Dartmouth Lamberds Bulwark

Has been described as a Certain Artillery Fort

There are cropmark/slight earthwork remains

NameDartmouth Lamberds Bulwark
Alternative NamesLambards Bulwark; Maiden Fort; Old Battery; Clifton; Stoke Fleming
Historic CountryDevonshire
Modern AuthorityDevon
1974 AuthorityDevon
Civil ParishDartmouth

Originally built in C16 and called Lamberd's Bulwark, rebuilt in stone in 1747 and called Maiden Fort. It was strengthened in 1861 and converted for a single gun in 1940. Restored by English Heritage to its C19 appearance. (PastScape)

The coastal battery at Dartmouth, known as the Old Battery, is Listed Grade II-star and is a 19th century artillery fort built on the site of earlier 16th and 18th century fortifications. In its present form the Old Battery is a small two tier work of 1861. The guns on the upper tier were in open embrasures on a level space behind a rampart, whilst the guns in the lower tier are in three bomb proof vaulted chambers built into the thickness of the ramparts (casemates). The upper tier included two embrasures and provision for latrines, side arms and magazines. The building now used as the ticket office was built on top of the western embrasure in around 1940 to provide shelter for a 4.7 inch gun. The eastern embrasure has not been significantly altered and now contains one of the cast iron guns issued to Dartmouth in the 1890s. It is a 64 pounder rifled muzzle-loader converted from a smooth bore piece in 1874 and mounted on a reproduction traversing siege carriage. The three casemates lie immediately below the upper tier and behind them are the magazines and a lighting passage. Artillery pieces have been placed in each of the casemates for presentation purposes, although only the 64 pounder in the western casemate was part of the battery's armament. The magazines in which the ammunition was stored were separated from the casemates for safety reasons, with the shells being issued through hatches. Lighting for the magazines was provided by a lighting passage which was added in 1868. The magazine lamps were serviced from and vented into this passage, away from the magazines. The lanterns shone through glazed hatches and thus lit the magazines but avoided the danger of direct flames or sparks

The final main area within the Old Battery is the guardhouse which was entered from the upper tier and includes two separate rooms. The smaller room was the officer's quarters and the other the guardroom. Ammunition for the upper battery was brought up through hatches in the floor of the guardhouse. Three holes in the floor situated immediately above the main entrance to the battery are murder holes for defending the main door against attackers approaching the battery from the rear down an incline. The detailed history of the Old Battery is known from a series of military documents. The first specific mention of a gun battery on the site is in 1545 when Lamberd's Bulwark is referred to. The only description of this battery was made by a Spanish spy in 1599 who described it as a bastion of earth with six or eight pieces of artillery. (Scheduling Report)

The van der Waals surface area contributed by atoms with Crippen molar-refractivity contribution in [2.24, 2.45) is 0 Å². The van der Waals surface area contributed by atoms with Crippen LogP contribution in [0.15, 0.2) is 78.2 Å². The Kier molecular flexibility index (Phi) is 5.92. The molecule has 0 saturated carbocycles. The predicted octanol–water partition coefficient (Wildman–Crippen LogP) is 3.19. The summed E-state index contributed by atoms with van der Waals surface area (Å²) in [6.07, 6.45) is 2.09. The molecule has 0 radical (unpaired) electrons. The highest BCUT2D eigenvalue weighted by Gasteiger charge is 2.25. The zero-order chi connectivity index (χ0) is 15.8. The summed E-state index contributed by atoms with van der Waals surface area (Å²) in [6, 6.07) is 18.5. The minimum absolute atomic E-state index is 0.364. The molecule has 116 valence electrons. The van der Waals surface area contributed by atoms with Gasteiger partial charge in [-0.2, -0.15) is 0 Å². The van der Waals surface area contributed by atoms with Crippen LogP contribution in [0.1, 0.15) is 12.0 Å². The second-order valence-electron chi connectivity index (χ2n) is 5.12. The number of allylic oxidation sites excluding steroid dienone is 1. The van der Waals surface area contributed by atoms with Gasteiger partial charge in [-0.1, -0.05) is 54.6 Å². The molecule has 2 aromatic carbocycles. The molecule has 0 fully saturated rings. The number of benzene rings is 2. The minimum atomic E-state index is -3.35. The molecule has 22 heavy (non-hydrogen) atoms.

Artillery battery. 1861, built on the site of Lamberds Bulwark, later known as Maiden Fort, and incorporating some C17 or C18 masonry. Some earlier local rubble on the landward side but predominantly snecked limestone with granite ashlar dressings. Battery, square in plan, contains casemates for three 64-pounder guns pointing south-eastwards towards the sea, with magazines behind and some barrack accommodation, and, on top, embrasures for another 2 guns (one has been restored on a replica traversing carriage). The other embrasure now occupied by an octagonal painted brick emplacement for a 120mm gun which was erected in 1940 and given a castellated parapet to disguise it as an antiquity. A good example of a small Victorian artillery fort. (Listed Building Report)

This site is a scheduled monument protected by law

This is a Grade 2* listed building protected by law

Historic England Scheduled Monument Number
Historic England Listed Building number(s)
Images Of England
Historic England (PastScape) Defra or Monument number(s)
County Historic Environment Record
OS Map Grid ReferenceSX886502
HyperLink HyperLink HyperLink

No photos available. If you can provide pictures please contact Castlefacts

Most of the sites or buildings recorded in this web site are NOT open to the public and permission to visit a site must always be sought from the landowner or tenant.

Calculate Print


  • (For full bibliography of Dartmouth defences see Dartmouth Artillery Castle)
  • Duffy, Michael, 1999, 'Coastal Defences and Garrisons 1480-1914' in Kain, R. and Ravenhill, W., Historical Atlas of South-West England (University of Exeter Press) p. 158-60


  • O'Neil, B.H.St.J., 1936, 'Dartmouth Castle and other defences of Dartmouth Haven' Archaeologia Vol. 85 p. 129-59

Guide Books

  • Davison, B.K., 2000, Dartmouth Castle Guidebook (London: English Heritage)
  • Saunders, A.D., 1986, Dartmouth Castle, Devon (London: English Heritage)
  • Saunders, A.D., 1983 2edn, Dartmouth Castle, Devon (HMSO) p. 9, 12
  • Saunders, A.D., 1965, Dartmouth Castle, Devon (HMSO)